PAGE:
The 5 most important documents for your business to maintain

Maintaining important business documents can help protect you and your business as your company grows. Here are 5 documents you need to know.

Even the most modern, paperless office still runs on documents. Arguably, a business is as defined by documents — digital or printed — as it is by the products it designs and sells.

While documents like reliable sales contracts and consistent, fair employment contracts may dominate day-to-day affairs, they're not the most fundamental texts for every company. Read on to learn about the five most important business documents to develop and store.

5 vital documents to protect the future of your business

1. A well-crafted privacy policy

Any sale or basic customer inquiry puts businesses directly in contact with personally identifiable client information. A responsible business should have a clearly stated and carefully followed privacy policy that speaks to how, when and why that information will be used, how it will be protected and how customers can amend or scrub the data.

This diligence is more than simply best practice — it's increasingly necessary from a legal perspective. Although federal privacy standards in the United States are still fairly relaxed, both the European Union and China have significant policies in place — and their respective regulatory agencies issue substantial fines for noncompliance. In the US, the California Consumer Privacy Act 2018 protects citizens of the country's most populous state and provides a template for future domestic regulations.

Long story short: Don't get caught without a compatible policy. Bonus idea: make it appealing to read.

2. Documenting employee transitions from day one

It's not uncommon for growing businesses to see key employees come and go. When an early-stage startup focuses 100 percent of its energy on developing a viable business plan, it's easy to play fast and loose with details.

But if the company does well, those early-stage collaborators may come back to haunt you and create years of legal headaches. That's why it's vitally important to document every employee's comings and goings, even (especially!) when you're in the phase of late-night planning sessions over pizza boxes or takeout pho. When an employee — no matter how loosely defined their title — exits the company, document it as carefully as you would the end of any contract. For example, if you started a business with someone understanding that you would be partners and the relationship doesn't last, document the split even if the company had no customers or products at the time of the employee's departure.

3. Confidentiality agreements

Businesses are inevitably going to have secrets. They may not all be combination-to-the-crown-jewels-level secrets, but any company looking for a competitive edge has the information it doesn't want to be spread around. This is why your business needs documents that make it clear to the signer exactly what they are keeping secret, how they are expected to protect the information and the consequences for breaking confidentiality.

When storing these agreements and pacts, don't just shove them into a single folder and forget about them. Instead, organize and track the arrangements so you know exactly who knows which of your secrets. That way, you know who to notify if your private plans change — or the employee to track down if it seems like somebody's blabbing.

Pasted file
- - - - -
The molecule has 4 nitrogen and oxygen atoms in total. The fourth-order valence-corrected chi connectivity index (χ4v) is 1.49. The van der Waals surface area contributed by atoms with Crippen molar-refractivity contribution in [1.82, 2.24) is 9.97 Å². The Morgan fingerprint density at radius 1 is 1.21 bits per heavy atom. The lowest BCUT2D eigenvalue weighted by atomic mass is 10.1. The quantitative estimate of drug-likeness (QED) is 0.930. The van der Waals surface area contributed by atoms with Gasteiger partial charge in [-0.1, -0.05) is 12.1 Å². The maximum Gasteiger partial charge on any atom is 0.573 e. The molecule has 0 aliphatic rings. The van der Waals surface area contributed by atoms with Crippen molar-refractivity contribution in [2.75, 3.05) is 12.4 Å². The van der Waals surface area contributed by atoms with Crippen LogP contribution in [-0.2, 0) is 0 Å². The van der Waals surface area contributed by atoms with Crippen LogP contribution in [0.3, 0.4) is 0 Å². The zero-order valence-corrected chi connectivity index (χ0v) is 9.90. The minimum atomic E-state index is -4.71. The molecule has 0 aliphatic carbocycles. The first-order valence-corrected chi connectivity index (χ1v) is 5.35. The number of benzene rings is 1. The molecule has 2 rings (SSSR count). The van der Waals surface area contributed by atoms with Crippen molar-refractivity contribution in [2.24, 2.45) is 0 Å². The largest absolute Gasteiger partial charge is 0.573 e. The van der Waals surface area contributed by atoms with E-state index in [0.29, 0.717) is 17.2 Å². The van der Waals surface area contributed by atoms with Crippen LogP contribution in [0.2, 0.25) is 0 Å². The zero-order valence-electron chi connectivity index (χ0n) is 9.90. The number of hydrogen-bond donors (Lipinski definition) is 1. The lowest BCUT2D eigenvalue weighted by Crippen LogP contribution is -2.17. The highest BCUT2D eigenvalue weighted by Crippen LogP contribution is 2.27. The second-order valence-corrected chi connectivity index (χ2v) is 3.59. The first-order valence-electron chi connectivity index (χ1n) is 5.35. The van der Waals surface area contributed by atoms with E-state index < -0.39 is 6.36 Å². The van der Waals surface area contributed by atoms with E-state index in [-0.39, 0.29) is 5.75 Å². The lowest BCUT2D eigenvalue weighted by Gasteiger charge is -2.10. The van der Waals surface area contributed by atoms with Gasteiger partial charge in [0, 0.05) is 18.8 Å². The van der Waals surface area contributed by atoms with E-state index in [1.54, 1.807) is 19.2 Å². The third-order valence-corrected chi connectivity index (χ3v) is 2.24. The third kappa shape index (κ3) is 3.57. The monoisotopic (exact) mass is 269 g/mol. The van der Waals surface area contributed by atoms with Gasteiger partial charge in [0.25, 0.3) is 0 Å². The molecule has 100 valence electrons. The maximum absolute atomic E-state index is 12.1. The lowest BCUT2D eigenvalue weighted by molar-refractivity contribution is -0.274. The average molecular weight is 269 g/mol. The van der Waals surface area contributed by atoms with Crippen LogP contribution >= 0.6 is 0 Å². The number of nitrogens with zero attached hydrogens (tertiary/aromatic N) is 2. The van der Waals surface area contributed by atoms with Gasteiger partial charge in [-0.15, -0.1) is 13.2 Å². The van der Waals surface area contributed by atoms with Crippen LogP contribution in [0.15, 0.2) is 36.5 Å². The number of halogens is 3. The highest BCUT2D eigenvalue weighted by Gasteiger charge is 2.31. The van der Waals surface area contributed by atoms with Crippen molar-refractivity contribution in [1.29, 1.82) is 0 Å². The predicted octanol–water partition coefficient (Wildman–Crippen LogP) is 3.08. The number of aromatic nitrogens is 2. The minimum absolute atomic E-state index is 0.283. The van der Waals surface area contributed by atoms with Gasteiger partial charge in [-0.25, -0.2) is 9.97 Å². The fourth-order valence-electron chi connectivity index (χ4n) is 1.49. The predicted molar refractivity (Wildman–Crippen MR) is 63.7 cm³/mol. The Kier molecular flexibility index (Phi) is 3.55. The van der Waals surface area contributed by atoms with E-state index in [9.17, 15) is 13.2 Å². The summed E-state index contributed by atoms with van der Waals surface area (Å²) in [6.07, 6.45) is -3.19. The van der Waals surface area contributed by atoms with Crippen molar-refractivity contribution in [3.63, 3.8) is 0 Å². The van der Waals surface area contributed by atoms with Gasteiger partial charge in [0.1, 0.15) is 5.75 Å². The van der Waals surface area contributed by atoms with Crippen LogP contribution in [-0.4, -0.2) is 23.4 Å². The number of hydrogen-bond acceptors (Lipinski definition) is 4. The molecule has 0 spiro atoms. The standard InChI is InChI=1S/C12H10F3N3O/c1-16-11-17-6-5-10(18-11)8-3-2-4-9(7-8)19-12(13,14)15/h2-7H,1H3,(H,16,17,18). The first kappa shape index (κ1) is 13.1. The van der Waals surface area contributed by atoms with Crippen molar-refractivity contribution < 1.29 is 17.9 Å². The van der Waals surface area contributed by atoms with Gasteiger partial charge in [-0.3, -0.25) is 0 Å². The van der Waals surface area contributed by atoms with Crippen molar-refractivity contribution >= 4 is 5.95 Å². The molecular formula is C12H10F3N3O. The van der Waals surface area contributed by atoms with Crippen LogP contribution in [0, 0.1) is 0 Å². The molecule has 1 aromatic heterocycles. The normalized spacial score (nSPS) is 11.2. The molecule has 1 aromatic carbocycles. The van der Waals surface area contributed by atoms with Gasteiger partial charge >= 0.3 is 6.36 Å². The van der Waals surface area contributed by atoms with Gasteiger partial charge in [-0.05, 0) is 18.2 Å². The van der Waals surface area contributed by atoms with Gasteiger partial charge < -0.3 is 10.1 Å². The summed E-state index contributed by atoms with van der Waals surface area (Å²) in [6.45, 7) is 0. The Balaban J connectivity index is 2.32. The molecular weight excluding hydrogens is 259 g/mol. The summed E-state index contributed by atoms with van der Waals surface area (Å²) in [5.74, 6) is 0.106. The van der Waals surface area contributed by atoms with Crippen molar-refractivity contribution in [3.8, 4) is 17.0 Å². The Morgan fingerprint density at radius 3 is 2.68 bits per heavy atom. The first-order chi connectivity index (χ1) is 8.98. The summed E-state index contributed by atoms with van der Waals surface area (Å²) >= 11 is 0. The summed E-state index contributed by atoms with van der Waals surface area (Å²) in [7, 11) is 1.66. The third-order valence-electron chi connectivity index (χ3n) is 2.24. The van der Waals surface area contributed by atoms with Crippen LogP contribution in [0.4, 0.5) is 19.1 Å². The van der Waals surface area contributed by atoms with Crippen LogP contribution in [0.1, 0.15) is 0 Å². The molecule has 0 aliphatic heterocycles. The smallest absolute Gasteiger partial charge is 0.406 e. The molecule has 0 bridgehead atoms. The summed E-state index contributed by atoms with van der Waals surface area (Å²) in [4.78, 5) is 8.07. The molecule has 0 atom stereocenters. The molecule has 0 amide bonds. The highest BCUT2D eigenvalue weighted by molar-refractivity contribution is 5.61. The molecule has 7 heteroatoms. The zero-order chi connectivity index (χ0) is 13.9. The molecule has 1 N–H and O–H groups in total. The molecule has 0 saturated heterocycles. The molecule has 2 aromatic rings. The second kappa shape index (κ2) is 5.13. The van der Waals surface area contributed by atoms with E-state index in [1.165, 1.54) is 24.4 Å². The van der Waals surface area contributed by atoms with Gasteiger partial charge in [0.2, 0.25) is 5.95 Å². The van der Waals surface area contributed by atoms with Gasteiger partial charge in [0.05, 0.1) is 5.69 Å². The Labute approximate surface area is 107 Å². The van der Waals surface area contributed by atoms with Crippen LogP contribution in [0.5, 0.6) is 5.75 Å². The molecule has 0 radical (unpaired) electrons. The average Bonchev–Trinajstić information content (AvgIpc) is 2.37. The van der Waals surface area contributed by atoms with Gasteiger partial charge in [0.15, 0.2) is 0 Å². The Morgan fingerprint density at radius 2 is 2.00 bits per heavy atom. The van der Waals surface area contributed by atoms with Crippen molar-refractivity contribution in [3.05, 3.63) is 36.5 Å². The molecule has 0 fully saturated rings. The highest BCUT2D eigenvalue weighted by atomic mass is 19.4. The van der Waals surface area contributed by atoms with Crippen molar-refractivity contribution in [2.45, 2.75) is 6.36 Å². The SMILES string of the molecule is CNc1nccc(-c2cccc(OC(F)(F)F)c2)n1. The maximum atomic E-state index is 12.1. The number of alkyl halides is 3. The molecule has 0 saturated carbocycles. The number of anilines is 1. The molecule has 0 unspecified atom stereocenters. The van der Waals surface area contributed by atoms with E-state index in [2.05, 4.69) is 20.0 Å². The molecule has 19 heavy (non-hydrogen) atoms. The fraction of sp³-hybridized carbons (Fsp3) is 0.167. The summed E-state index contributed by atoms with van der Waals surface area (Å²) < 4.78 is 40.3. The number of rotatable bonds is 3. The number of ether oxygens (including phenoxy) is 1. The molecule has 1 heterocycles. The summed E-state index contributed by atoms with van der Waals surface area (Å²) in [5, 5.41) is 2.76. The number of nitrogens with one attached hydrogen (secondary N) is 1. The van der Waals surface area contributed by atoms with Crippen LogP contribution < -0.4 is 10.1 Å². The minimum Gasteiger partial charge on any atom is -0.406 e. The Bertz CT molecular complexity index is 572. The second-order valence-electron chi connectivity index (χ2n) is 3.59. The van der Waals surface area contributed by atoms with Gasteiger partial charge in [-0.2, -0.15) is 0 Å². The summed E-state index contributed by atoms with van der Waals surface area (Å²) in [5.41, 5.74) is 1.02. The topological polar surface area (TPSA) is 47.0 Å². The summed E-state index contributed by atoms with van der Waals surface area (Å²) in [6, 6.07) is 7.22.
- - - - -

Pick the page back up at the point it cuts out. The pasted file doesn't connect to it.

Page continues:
4. A comprehensive information management plan

It's easier than ever to purchase cloud storage, utilize business apps or dump gigabytes of data into a tiny memory card. But if you run your business that way, before long you won't have a handle on your data.

If you can't find answers when you're really compelled to — either by a legal challenge or a big-time opportunity that requires you to have all your ducks in a row — you'll have to bring in costly discovery experts to track down every data point. So, it's a good idea to keep a living document that maps out the ways and places your organization stores and shares information. Make sure the map includes the type of security layers on each location, along with known risks. (Just going through this process might force you to reevaluate how you secure your business, and that's a good thing.)

5. A continuity plan

Every business has bad days and even terrible, punch-in-the-gut days. The former you can shake off with a good night's rest. The latter might require a quarter or two of old-fashioned hard work to overcome.

But what about a devastating crisis or a traumatic disruption that costs you not just money and customers, but also leaders, facilities, inventory or infrastructure? These scenarios often occur with little to no warning and can immediately threaten your business's future.

In an emergency, you need a plan that keeps your business operating. By the time this becomes evident, however, it may be too late to start devising one. So, plan and set up the hierarchies, standing orders and emergency procedures to help your business weather various crises — even the most unexpected and unimaginable.

This process may sound complicated, but there are accepted protocols for dealing with such challenges. The Department of Homeland Security, for instance, offers a very clear, step-by-step guide that concisely breaks down the need for a continuity plan and how to create one.

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In today's fast-paced digital era, it may seem that documentation is an antiquated practice. But the truth is that the line between business success and failure is often paper thin — and the documents outlined above might be make or break for your business.

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